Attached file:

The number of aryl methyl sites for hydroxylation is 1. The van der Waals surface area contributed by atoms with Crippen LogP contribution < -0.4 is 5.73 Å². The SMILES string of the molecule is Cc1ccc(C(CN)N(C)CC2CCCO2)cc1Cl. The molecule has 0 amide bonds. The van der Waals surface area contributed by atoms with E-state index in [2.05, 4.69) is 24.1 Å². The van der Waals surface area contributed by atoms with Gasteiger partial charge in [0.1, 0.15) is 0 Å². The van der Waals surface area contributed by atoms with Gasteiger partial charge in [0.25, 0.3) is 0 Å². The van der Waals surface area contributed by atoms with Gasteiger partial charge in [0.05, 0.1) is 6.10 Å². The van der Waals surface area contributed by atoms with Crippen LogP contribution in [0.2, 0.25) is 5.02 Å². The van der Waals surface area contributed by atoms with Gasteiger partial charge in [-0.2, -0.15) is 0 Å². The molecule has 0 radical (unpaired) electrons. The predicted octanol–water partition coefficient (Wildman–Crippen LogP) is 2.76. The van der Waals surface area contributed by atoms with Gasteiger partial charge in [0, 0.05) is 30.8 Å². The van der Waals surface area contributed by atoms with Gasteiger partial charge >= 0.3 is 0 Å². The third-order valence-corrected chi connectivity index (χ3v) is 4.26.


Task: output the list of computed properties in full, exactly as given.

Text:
The number of aryl methyl sites for hydroxylation is 1. The van der Waals surface area contributed by atoms with Crippen LogP contribution < -0.4 is 5.73 Å². The SMILES string of the molecule is Cc1ccc(C(CN)N(C)CC2CCCO2)cc1Cl. The molecule has 0 amide bonds. The van der Waals surface area contributed by atoms with E-state index in [2.05, 4.69) is 24.1 Å². The van der Waals surface area contributed by atoms with Gasteiger partial charge in [0.1, 0.15) is 0 Å². The van der Waals surface area contributed by atoms with Gasteiger partial charge in [0.25, 0.3) is 0 Å². The van der Waals surface area contributed by atoms with Gasteiger partial charge in [0.05, 0.1) is 6.10 Å². The van der Waals surface area contributed by atoms with Crippen LogP contribution in [0.2, 0.25) is 5.02 Å². The van der Waals surface area contributed by atoms with Gasteiger partial charge in [-0.2, -0.15) is 0 Å². The molecule has 0 radical (unpaired) electrons. The predicted octanol–water partition coefficient (Wildman–Crippen LogP) is 2.76. The van der Waals surface area contributed by atoms with Gasteiger partial charge in [0, 0.05) is 30.8 Å². The van der Waals surface area contributed by atoms with Gasteiger partial charge >= 0.3 is 0 Å². The third-order valence-corrected chi connectivity index (χ3v) is 4.26.